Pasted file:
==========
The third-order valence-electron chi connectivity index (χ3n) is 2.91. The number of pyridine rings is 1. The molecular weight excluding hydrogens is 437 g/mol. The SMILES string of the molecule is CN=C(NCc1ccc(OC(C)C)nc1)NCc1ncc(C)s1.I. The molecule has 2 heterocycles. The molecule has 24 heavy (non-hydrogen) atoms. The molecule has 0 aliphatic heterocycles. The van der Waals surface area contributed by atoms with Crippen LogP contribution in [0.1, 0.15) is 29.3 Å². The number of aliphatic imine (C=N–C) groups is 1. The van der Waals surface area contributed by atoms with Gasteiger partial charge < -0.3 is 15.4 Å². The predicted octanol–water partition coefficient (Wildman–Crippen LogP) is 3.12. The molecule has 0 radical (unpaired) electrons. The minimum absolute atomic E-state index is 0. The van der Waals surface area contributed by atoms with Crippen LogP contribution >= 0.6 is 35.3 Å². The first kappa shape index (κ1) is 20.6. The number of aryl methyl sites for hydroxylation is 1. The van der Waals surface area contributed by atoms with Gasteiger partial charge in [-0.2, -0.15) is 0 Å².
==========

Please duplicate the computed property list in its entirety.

The third-order valence-electron chi connectivity index (χ3n) is 2.91. The number of pyridine rings is 1. The molecular weight excluding hydrogens is 437 g/mol. The SMILES string of the molecule is CN=C(NCc1ccc(OC(C)C)nc1)NCc1ncc(C)s1.I. The molecule has 2 heterocycles. The molecule has 24 heavy (non-hydrogen) atoms. The molecule has 0 aliphatic heterocycles. The van der Waals surface area contributed by atoms with Crippen LogP contribution in [0.1, 0.15) is 29.3 Å². The number of aliphatic imine (C=N–C) groups is 1. The van der Waals surface area contributed by atoms with Gasteiger partial charge < -0.3 is 15.4 Å². The predicted octanol–water partition coefficient (Wildman–Crippen LogP) is 3.12. The molecule has 0 radical (unpaired) electrons. The minimum absolute atomic E-state index is 0. The van der Waals surface area contributed by atoms with Crippen LogP contribution >= 0.6 is 35.3 Å². The first kappa shape index (κ1) is 20.6. The number of aryl methyl sites for hydroxylation is 1. The van der Waals surface area contributed by atoms with Gasteiger partial charge in [-0.2, -0.15) is 0 Å².